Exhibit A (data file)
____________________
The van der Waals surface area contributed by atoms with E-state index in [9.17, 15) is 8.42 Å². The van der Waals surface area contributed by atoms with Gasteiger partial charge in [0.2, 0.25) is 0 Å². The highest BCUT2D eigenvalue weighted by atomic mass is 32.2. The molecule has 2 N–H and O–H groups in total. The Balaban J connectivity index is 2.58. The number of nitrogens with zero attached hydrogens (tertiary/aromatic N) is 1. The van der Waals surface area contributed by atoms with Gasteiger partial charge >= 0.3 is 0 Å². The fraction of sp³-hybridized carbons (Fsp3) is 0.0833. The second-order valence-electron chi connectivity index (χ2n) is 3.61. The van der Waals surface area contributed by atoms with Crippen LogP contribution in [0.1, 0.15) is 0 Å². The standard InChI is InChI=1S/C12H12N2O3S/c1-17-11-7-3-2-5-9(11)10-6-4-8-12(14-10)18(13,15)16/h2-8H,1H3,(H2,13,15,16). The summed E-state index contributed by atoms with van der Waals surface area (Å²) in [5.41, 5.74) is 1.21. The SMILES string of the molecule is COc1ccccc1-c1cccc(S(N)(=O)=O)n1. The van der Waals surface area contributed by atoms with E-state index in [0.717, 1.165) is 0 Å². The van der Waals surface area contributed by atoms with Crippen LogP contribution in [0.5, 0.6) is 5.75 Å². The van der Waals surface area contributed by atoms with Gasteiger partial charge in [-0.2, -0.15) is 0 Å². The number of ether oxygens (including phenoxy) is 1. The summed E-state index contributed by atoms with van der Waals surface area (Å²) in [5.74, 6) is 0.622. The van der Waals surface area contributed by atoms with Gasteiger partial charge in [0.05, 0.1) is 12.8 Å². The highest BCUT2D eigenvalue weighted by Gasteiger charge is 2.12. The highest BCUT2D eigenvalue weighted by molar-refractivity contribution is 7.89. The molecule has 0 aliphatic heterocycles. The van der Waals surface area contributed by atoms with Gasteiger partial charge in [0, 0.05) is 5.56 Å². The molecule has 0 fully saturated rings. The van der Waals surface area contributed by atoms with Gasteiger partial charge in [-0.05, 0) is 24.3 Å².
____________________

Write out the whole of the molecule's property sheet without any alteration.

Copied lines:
The van der Waals surface area contributed by atoms with E-state index in [9.17, 15) is 8.42 Å². The van der Waals surface area contributed by atoms with Gasteiger partial charge in [0.2, 0.25) is 0 Å². The highest BCUT2D eigenvalue weighted by atomic mass is 32.2. The molecule has 2 N–H and O–H groups in total. The Balaban J connectivity index is 2.58. The number of nitrogens with zero attached hydrogens (tertiary/aromatic N) is 1. The van der Waals surface area contributed by atoms with Gasteiger partial charge >= 0.3 is 0 Å². The fraction of sp³-hybridized carbons (Fsp3) is 0.0833. The second-order valence-electron chi connectivity index (χ2n) is 3.61. The van der Waals surface area contributed by atoms with Crippen LogP contribution in [0.1, 0.15) is 0 Å². The standard InChI is InChI=1S/C12H12N2O3S/c1-17-11-7-3-2-5-9(11)10-6-4-8-12(14-10)18(13,15)16/h2-8H,1H3,(H2,13,15,16). The summed E-state index contributed by atoms with van der Waals surface area (Å²) in [5.41, 5.74) is 1.21. The SMILES string of the molecule is COc1ccccc1-c1cccc(S(N)(=O)=O)n1. The van der Waals surface area contributed by atoms with E-state index in [0.717, 1.165) is 0 Å². The van der Waals surface area contributed by atoms with Crippen LogP contribution in [0.5, 0.6) is 5.75 Å². The van der Waals surface area contributed by atoms with Gasteiger partial charge in [-0.2, -0.15) is 0 Å². The number of ether oxygens (including phenoxy) is 1. The summed E-state index contributed by atoms with van der Waals surface area (Å²) in [5.74, 6) is 0.622. The van der Waals surface area contributed by atoms with Gasteiger partial charge in [0.05, 0.1) is 12.8 Å². The highest BCUT2D eigenvalue weighted by Gasteiger charge is 2.12. The highest BCUT2D eigenvalue weighted by molar-refractivity contribution is 7.89. The molecule has 0 aliphatic heterocycles. The van der Waals surface area contributed by atoms with Gasteiger partial charge in [0, 0.05) is 5.56 Å². The molecule has 0 fully saturated rings. The van der Waals surface area contributed by atoms with Gasteiger partial charge in [-0.05, 0) is 24.3 Å².